The next major milestone for Shang-Chi will be crossing the $200 million mark, which should happen within the next week, and will be a moment for theaters across the country to celebrate. The industry has experienced a lot of strife within the past year-and-a-half, and all signs of things bouncing back towards normalcy are welcome. It will also hopefully continue to let studios have confidence in the films that are scheduled to come out this fall, particularly as the next big wave of blockbusters sets to unfurl in the last couple months of the year. Nobody wants to see more movies get delayed at this point.

Shang-Chi grabs razorfist on bus Shang-Chi and the Legend of hte Ten Rings

Getting back to that bit about competition... now arrives the time to talk about the performance of Stephen Chbosky's Dear Evan Hansen, which biffed it hard during its opening weekend. Despite the fact that the movie is based on a popular, Tony Award-winning musical, the release has proven to have very limited box office draw, and it's hard to imagine there are many smiles abound at Universal Pictures after it only managed to make $7.5 million in its first three days. According to Variety, the adaptation was made with a $28 million budget (before publicity and marketing), and while that cost pales in comparison to, say, the $150 million-plus that was spent to make Shang-Chi, that's still an amount of money that the feature will have a hard time making back.

It's a development that is not incredibly surprising when you consider the critical reaction that Dear Evan Hansen received in the run up to its release, but it is one that makes one start to wonder about the viability of musicals at the box office going forward. There is no questioning the fact that we have seen a number of big successes from the genre in recent years, with Michael Gracey's The Greatest Showman and Dexter Fletcher's Rocketman being titles that immediately spring to mind, but we also can't ignore some rough flops – including Tom Hooper's Cats and Jon Chu's In The Heights. This is definitely a trend to keep an eye on, especially as more musicals, including Steven Spielberg's West Side Story, debut in theaters in the coming months.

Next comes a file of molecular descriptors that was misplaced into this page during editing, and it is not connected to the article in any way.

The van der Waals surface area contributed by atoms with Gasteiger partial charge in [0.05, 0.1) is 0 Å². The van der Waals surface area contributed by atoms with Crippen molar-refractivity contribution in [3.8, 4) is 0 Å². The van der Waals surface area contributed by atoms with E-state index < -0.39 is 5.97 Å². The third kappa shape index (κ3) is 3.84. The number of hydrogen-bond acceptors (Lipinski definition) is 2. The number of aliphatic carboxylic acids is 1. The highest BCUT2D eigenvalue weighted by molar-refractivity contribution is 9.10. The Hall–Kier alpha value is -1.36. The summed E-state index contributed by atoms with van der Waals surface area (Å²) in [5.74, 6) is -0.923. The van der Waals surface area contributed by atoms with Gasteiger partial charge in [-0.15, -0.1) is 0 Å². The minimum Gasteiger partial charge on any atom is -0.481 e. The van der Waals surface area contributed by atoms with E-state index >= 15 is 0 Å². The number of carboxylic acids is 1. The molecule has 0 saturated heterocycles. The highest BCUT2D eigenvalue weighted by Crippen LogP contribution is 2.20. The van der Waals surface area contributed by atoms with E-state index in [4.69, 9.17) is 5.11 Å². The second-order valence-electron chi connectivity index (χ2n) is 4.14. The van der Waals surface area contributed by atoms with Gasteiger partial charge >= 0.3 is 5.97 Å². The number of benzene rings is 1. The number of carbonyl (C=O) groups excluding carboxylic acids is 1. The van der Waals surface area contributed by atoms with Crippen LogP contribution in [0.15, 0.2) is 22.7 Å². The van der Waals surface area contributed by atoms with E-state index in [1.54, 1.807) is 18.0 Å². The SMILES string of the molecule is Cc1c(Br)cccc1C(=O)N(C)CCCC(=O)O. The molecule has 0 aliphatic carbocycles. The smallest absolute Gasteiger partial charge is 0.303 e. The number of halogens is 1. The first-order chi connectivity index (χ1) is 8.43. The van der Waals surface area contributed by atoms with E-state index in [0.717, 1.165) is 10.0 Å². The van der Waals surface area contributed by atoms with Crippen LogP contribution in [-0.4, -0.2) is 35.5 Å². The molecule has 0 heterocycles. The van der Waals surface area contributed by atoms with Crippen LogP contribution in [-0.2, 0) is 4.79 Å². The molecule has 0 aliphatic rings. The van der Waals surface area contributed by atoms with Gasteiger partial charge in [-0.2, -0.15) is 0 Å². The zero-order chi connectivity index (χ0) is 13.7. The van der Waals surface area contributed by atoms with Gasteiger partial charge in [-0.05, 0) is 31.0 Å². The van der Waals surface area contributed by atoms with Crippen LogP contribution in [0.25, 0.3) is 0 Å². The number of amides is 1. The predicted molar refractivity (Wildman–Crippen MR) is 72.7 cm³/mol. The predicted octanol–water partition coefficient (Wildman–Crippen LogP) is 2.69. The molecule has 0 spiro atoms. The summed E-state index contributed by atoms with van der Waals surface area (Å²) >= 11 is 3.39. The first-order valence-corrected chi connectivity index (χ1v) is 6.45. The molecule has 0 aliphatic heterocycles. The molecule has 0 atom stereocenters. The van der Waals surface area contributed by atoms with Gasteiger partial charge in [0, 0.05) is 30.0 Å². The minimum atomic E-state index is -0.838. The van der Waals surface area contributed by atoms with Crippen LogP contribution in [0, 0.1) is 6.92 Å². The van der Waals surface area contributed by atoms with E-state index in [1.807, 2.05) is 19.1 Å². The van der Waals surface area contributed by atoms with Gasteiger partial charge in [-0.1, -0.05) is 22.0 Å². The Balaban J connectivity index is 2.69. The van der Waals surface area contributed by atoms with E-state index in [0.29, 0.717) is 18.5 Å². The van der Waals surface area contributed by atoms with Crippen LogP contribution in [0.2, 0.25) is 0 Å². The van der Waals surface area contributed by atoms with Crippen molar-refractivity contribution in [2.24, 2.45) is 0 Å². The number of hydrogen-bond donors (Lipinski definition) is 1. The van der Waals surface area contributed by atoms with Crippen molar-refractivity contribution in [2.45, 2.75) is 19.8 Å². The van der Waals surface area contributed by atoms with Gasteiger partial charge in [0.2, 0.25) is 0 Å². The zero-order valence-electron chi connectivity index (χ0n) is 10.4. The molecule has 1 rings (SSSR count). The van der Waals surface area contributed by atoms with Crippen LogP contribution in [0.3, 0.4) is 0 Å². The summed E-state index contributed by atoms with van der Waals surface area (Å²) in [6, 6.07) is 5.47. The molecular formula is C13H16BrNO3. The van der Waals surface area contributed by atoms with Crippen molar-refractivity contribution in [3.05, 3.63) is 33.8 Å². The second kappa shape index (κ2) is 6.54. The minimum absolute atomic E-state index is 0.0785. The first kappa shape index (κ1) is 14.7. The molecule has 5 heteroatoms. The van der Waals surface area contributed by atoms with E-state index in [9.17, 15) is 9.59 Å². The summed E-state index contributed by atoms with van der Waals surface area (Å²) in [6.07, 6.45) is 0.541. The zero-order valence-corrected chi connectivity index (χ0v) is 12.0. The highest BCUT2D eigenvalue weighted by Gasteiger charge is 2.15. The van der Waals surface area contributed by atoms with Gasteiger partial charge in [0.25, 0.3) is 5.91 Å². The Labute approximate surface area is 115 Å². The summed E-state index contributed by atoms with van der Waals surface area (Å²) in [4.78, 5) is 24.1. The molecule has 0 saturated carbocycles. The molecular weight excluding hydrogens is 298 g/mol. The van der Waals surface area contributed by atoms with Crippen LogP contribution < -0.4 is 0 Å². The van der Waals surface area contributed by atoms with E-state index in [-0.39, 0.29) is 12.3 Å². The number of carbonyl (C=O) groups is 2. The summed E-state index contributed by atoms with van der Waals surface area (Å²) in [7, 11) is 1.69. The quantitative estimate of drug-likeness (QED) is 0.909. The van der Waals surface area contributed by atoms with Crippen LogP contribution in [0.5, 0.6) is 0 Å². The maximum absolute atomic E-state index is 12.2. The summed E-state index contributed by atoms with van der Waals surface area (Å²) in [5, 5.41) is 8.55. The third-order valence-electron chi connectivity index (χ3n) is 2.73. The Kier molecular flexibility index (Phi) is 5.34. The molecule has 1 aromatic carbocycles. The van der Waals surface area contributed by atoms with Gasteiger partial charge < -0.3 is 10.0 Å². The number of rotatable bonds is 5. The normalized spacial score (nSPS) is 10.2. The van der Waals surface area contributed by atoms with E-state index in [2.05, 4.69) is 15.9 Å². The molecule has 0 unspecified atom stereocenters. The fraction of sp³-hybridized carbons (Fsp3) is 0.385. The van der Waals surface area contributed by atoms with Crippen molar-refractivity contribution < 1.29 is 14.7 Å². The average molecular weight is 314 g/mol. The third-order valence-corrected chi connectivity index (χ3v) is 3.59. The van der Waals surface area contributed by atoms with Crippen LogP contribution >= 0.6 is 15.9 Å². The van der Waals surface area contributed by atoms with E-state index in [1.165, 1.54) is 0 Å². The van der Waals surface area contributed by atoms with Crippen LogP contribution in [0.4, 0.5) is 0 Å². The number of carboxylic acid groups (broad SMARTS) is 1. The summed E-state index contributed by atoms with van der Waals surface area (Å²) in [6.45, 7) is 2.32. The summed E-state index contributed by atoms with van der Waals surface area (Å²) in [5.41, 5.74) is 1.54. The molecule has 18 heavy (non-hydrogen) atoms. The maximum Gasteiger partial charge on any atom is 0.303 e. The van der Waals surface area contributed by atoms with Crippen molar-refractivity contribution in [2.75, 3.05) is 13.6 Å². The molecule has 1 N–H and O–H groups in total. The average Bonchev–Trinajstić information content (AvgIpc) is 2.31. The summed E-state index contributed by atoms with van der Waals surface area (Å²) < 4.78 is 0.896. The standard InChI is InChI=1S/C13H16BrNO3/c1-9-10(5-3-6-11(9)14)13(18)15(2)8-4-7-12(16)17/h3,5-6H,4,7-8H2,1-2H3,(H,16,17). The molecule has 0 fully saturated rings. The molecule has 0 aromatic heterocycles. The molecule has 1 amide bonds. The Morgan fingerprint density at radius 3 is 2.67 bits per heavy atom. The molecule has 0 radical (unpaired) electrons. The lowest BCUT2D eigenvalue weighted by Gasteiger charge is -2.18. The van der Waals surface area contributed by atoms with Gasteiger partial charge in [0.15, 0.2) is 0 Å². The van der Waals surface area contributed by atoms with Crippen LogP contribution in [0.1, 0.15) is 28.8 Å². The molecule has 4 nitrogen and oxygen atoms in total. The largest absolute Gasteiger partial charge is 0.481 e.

Singing and dancing wasn't enough to end Shang-Chi And The Legend Of The Ten Rings' reign at the top of the box office, but you know what likely will? Another comic book movie. When Ruben Fleischer's Venom hit theaters in October 2018, it landed with an $80 million splash, and there is a far amount of expectation that the forthcoming sequel, Andy Serkis' Venom: Let There Be Carnage, will do some similar business. The new blockbuster will arrive in theaters this Friday, October 1, along with David Chase's Sopranos prequel The Many Saints Of Newark (which has been getting solid reviews), and both should do a nice job mixing things up for the Top 10. To discover how everything shakes out, be sure to come back here to CinemaBlend next Sunday for our full rundown.

Eric Eisenberg
Assistant Managing Editor

Eric Eisenberg is the Assistant Managing Editor at CinemaBlend. After graduating Boston University and earning a bachelor’s degree in journalism, he took a part-time job as a staff writer for CinemaBlend, and after six months was offered the opportunity to move to Los Angeles and take on a newly created West Coast Editor position. Over a decade later, he's continuing to advance his interests and expertise. In addition to conducting filmmaker interviews and contributing to the news and feature content of the site, Eric also oversees the Movie Reviews section, writes the the weekend box office report (published Sundays), and is the site's resident Stephen King expert. He has two King-related columns.